Initial work for new megasite underway, WCBI reports

Mississippi is home to a number of economic development supersites that have been key components in the state’s efforts to land new manufacturers, including Nissan’s auto assembly plant in Madison County and Toyota’s facility under construction on the Wellspring site at Blue Springs in northeast Mississippi.

The megasite factor has also been in play as a diverse array of manufacturers have opened in the Golden Triangle over the last decade, and WCBI-TV reports that work is now underway on developing a new site in Oktibbeha County:

"More than 1,100 acres known as the Pilkington Property along Hickory Grove Road and Highway 82 in eastern Oktibbeha County could become the next big industrial site in the Golden Triangle," Greater Starkville Development Partnership CEO Jon Maynard recently told the TV station.

It’s always good to see economic development coverage in the news, and this story is another reminder that Mississippi is a great place to do business.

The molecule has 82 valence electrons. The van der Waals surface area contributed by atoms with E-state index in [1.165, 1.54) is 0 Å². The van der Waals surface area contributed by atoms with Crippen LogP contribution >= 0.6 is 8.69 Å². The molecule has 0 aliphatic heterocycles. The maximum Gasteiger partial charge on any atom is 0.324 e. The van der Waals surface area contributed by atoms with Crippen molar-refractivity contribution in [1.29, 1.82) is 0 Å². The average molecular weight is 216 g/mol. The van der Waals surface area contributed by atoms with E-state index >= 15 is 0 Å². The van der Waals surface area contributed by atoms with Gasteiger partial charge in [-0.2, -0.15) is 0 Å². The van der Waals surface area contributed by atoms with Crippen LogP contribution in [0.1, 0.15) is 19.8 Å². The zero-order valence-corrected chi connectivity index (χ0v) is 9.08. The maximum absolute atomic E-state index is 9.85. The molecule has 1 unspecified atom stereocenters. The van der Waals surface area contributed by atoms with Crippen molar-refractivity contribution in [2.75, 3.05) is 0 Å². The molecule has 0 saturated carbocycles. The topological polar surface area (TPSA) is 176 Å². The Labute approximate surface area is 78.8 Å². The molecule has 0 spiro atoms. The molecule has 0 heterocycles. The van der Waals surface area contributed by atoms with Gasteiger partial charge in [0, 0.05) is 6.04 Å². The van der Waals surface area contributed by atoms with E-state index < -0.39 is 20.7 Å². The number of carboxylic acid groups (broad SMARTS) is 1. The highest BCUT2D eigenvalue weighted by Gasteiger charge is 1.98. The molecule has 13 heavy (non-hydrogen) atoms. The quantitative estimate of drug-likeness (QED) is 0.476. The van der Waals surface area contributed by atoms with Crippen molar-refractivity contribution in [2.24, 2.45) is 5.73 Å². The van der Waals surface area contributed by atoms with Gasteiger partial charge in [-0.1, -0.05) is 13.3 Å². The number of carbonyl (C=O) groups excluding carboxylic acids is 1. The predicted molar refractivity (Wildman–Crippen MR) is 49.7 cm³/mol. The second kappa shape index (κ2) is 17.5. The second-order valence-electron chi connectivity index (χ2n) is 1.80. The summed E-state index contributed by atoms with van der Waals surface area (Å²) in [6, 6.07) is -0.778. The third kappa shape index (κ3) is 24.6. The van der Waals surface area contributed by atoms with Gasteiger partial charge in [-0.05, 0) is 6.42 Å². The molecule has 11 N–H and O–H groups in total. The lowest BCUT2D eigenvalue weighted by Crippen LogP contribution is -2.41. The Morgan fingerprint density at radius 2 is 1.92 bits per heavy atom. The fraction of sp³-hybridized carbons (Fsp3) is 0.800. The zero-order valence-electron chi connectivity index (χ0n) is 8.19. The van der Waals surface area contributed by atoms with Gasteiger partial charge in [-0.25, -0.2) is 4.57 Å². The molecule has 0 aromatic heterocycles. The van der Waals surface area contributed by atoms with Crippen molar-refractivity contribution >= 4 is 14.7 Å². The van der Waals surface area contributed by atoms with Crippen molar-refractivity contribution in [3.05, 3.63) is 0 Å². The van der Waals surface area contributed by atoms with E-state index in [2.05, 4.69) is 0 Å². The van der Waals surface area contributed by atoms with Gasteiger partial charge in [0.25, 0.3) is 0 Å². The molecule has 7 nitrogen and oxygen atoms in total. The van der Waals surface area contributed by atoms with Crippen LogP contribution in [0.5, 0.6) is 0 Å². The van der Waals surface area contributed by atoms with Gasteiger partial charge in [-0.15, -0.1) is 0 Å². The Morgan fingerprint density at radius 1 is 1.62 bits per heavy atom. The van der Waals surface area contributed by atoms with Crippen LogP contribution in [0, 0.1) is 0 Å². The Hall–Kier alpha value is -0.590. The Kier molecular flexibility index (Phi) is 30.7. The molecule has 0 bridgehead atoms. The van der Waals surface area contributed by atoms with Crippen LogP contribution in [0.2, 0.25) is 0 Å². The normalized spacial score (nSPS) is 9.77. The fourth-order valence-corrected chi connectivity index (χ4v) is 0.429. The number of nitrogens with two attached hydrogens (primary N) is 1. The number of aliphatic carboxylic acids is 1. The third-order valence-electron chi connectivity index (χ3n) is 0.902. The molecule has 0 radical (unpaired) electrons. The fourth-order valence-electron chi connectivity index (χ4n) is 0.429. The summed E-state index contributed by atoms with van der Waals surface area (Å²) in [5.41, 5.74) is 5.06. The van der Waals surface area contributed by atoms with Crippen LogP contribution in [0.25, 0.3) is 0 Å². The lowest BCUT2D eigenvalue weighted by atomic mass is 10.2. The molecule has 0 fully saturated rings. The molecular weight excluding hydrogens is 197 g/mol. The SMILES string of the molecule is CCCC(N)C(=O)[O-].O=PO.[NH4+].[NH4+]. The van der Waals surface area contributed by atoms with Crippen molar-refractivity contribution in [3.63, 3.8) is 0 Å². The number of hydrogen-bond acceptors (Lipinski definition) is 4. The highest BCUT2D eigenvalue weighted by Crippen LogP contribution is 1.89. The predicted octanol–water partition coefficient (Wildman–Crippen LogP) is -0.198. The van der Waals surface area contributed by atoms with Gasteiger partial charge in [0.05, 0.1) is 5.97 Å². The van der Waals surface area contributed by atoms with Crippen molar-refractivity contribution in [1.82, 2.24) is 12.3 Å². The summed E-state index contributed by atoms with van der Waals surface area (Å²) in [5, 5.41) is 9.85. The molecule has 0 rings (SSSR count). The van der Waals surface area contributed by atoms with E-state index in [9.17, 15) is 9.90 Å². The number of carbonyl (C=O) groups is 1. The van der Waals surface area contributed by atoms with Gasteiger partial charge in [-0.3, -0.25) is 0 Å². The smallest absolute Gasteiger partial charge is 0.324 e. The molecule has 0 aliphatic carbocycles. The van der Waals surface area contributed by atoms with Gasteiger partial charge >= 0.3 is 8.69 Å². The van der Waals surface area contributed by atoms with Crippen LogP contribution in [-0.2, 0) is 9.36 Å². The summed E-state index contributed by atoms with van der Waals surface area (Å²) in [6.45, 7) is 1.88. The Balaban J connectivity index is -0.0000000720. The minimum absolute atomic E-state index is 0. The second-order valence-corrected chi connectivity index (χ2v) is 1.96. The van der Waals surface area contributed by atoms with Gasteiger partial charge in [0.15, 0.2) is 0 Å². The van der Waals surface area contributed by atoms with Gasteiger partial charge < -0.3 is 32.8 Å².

November 22, 2010

Kingstone seminar video available online

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During a Nov. 16 appearance at Mississippi State sponsored by the Office of Research and Economic Development and the Office of Facility Security, Florida businessman, consultant and advocate Brett Kingstone warned his audience that the U.S. must protect its intellectual property and innovative technology.

Kingstone also shared war stories from his own battle against trade-secret piracy and counterfeiting. In September 2002, he and his company won $42 million, the largest jury verdict in the history of the State of Florida for an intellectual property crime, for a case against a group of counterfeiters based in Shanghai, China, that took three years to bring to civil trial and also was pursued by the FBI.